Philosophia Mathematica 9 (2):154-183 (2001)

Abstract
Mathematical practice prompts theories about aprioricity, necessity, abstracta, and non-causal epistemic connections. But it is not clear what to count as the data: mathematical necessity or the appearance of mathematical necessity, abstractness or apparent abstractness, a prioricity or apparent aprioricity. Nor is it clear whether traditional metaphysical theories provide explanation or idle redescription. This paper suggests that abstract objects, rather than doing explanatory work, provide codifications of the data to be explained. It also suggests that traditional rivals—conceptualism, nominalism, realism—engage different explanatory projects, and thus are not rivals at all.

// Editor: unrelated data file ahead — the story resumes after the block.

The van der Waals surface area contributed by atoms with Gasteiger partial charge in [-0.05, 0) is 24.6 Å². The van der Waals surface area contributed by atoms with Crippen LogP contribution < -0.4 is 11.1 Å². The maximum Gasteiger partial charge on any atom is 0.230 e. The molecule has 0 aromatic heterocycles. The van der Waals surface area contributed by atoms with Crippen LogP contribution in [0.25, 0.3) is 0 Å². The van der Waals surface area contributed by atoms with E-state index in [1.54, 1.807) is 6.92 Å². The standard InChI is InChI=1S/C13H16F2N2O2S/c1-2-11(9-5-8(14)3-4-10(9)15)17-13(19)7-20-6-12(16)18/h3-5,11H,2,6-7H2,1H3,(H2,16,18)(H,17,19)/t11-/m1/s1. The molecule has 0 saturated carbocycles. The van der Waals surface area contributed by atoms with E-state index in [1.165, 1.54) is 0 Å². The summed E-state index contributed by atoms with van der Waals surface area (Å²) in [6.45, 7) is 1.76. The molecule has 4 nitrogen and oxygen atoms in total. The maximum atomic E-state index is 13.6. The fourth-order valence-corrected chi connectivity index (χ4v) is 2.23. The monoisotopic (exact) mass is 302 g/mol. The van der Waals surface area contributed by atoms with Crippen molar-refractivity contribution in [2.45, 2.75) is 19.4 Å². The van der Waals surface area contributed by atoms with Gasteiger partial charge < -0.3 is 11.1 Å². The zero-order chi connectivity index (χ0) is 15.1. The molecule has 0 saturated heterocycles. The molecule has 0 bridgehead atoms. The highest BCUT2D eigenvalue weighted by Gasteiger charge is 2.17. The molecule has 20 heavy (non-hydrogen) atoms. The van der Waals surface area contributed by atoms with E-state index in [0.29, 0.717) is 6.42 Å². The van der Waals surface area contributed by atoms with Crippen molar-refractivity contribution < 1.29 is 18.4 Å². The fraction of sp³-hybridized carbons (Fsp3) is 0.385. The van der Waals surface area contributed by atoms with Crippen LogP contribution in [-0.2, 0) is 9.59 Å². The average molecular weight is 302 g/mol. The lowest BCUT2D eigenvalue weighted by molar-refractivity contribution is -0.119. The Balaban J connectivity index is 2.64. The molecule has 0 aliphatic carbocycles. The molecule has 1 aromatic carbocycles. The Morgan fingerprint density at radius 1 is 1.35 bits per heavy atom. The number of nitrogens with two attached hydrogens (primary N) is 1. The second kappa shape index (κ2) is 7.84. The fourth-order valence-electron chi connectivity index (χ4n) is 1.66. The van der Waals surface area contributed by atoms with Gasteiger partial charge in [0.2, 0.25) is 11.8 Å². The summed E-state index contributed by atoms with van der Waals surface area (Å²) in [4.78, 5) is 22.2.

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DOI 10.1093/philmat/9.2.154
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